Sunday, January 12 2014, 03:31 PM MST
Box Office: Recommended Films for December 20-24, 2013
Recommended films showing in Salt Lake City for the week of December 20-24, 2013
1. American Hustle (R)
2. The Hobbit: The Desolation of Smaug
3. Frozen (PG)
4. The Huger Games: Catching Fire (PG-13)
5. Anchorman 2: The Legend Continues
1. Frozen (PG)
2. The Book Thief (PG-13)
3. Saving Mr. Banks (PG-13)
4. Enders Game (PG-13)
5. Despicable Me 2 (PG)
1. Inside Llewyn Davis (R)
2. 12 Years a Slave (R)
3. Dallas Buyers Club (R)
4. Nebraska (R)
5. Out of the Furnace (R)
4 out of 5 Stars
Director: David O. Russell
Starring: Christian Bale, Amy Adams, Bradley Cooper and Jennifer Lawrence
Genre: Crime, Drama
Recommended To: those looking for a decent Martin Scorsese film made by someone other than Martin Scorsese.
Synopsis: Irving Rosenfeld (Christian Bale) has made a living off being a low-level con. When an overly ambitious FBI agent, Richie DiMaso (Bradley Cooper), threatens to shut Rosenfeld down he’s forced into big-time mafia territory and all the dangers comes with it.
Review: Certain critics have put director David O. Russell’s American Hustle on such a high platform it was hard not to be disappointed by the film. Hype generates excitement and high expectations and when a film. Despite being quite good, fails to live up to its reputation that disappointment can be a very bitter pill to swallow.
Following the success of The Fighter and Silver Linings Playbook Russell is poised for brilliance, but American Hustle isn’t his masterpiece as it plays up the comedic aspects of the story while undercutting any sense of tension or real drama. It’s an entertaining film, but ultimately it doesn’t feel nearly as smart as it should and this has little to do with Russell’s script, which was co-written by Eric Singer (The International). The blame falls somewhere in the presentation as Christian Bale’s Robert DeNiro impression comes up short and Bradley Cooper runs slightly amuck as the not-so-clever DiMaso. The result is a film that never feels as dangerous as it should. It’s just a touch too silly to build any sort of tension. However, Amy Adams and Jennifer Lawrence are fantastic and the art design, costumes and cinematography deserve high praise. The film, which seemed like a lock for a top five of 2013 ranking, wasn’t quite what I was hoping for, but it’s still an entertaining escape into the underbelly of a yet-to-be-revitalized Atlantic City set against the sleazy style of the 1970s.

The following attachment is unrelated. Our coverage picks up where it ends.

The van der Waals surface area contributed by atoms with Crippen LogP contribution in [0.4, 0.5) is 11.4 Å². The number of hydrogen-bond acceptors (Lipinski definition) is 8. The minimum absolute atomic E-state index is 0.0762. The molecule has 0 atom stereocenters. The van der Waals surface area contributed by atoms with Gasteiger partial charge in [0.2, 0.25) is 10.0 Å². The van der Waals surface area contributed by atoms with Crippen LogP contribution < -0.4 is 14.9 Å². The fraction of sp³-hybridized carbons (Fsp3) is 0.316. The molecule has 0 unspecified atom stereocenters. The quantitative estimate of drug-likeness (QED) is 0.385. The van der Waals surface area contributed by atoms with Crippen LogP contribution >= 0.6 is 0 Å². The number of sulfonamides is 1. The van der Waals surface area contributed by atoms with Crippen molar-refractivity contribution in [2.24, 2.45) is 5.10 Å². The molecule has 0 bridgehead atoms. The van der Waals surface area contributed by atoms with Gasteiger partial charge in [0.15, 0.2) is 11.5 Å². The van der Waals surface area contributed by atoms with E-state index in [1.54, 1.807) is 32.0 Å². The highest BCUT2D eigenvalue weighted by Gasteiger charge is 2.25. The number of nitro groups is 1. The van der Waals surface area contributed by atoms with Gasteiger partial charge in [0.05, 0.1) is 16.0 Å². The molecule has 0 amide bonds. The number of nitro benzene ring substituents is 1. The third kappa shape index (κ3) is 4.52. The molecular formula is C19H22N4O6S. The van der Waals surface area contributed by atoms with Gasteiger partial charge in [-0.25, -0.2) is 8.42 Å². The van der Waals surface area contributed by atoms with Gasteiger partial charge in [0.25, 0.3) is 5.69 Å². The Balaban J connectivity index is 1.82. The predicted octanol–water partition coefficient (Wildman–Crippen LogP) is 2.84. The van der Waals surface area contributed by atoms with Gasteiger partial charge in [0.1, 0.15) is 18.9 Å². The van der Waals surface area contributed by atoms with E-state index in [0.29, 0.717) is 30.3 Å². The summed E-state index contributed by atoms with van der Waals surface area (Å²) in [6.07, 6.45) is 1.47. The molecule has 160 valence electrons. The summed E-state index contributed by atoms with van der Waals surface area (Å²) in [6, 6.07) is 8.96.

Anchorman 2: The Legend Continues
3 out of 5 Stars
Director: Adam McKay
Starring: Will Ferrell, Christina Applegate, Paul Rudd and Steve Carell
Recommended To: Fans of Will Ferrell and his usual suspects as well as those who enjoyed the original film.
Synopsis: Ron Burgundy and his trusted team of newscasters attempt to revitalize their careers by helping to launch New York’s first 24-hour news station.
Review: I didn’t see Anchorman: The Legend of Ron Burgundy until after I had started working for a television station and was fairly surprised to see that underneath all the silliness was a whole lot of truth in regards to the going ons behind the scenes. Sure, we don’t have knife fights with the competition, but that sense of being a team made up of unconventional parts certainly applies. Anchorman 2: The Legend Continues took seemingly forever to made and while a 9-year break between films could have derailed the project the hiatus doesn’t seem to have had much of an impact on the franchise as the magic is mostly still there. The only real noticeable difference and hindrance is Steve Carrell’s rising star. Carrell’s character, Brick Tamland, was great for one liners but this film looks to expand his role by giving him a subplot involving a relationship with Chani, a dysfunctional secretary played by Kristen Wiig, and the results are unfunny and generally a nuisance as it takes the film on unnecessary tangents that add little to the central story. Not that tangents are all that uncommon in Anchorman 2 as the film often veers off course to indulge in strange storylines that come out of left field. Fortunately for the film most of these detours are funny enough to not take away from the enjoyment of the movie. The film also excels when it comes to cameos. The massive battle between news teams in this film is simply hilarious and it’s hard to imagine that it will ever be topped should the Burgundy’s legend continue on through the 1980s. If you liked the first film you’ll enjoy this one as well.